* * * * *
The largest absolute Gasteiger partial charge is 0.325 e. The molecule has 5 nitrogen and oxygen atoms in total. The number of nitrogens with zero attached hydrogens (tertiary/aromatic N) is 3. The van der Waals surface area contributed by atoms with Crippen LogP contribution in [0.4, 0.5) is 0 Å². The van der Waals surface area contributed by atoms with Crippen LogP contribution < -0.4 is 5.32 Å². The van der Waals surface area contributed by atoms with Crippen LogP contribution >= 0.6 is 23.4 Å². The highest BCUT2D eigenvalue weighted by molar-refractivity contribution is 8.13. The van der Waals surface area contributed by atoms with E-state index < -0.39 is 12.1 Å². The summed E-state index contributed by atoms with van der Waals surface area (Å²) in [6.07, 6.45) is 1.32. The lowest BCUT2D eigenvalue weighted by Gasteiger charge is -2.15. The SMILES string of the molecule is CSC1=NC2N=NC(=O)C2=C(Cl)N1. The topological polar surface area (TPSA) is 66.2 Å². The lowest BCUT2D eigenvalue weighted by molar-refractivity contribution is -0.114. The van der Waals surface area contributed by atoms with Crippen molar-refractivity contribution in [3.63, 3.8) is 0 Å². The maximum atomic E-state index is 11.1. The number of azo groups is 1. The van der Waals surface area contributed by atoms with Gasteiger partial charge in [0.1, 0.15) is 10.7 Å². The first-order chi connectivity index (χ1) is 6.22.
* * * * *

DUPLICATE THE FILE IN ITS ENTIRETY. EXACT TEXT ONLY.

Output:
The largest absolute Gasteiger partial charge is 0.325 e. The molecule has 5 nitrogen and oxygen atoms in total. The number of nitrogens with zero attached hydrogens (tertiary/aromatic N) is 3. The van der Waals surface area contributed by atoms with Crippen LogP contribution in [0.4, 0.5) is 0 Å². The van der Waals surface area contributed by atoms with Crippen LogP contribution < -0.4 is 5.32 Å². The van der Waals surface area contributed by atoms with Crippen LogP contribution >= 0.6 is 23.4 Å². The highest BCUT2D eigenvalue weighted by molar-refractivity contribution is 8.13. The van der Waals surface area contributed by atoms with E-state index < -0.39 is 12.1 Å². The summed E-state index contributed by atoms with van der Waals surface area (Å²) in [6.07, 6.45) is 1.32. The lowest BCUT2D eigenvalue weighted by Gasteiger charge is -2.15. The SMILES string of the molecule is CSC1=NC2N=NC(=O)C2=C(Cl)N1. The topological polar surface area (TPSA) is 66.2 Å². The lowest BCUT2D eigenvalue weighted by molar-refractivity contribution is -0.114. The van der Waals surface area contributed by atoms with Crippen molar-refractivity contribution in [3.63, 3.8) is 0 Å². The maximum atomic E-state index is 11.1. The number of azo groups is 1. The van der Waals surface area contributed by atoms with Gasteiger partial charge in [0.1, 0.15) is 10.7 Å². The first-order chi connectivity index (χ1) is 6.22.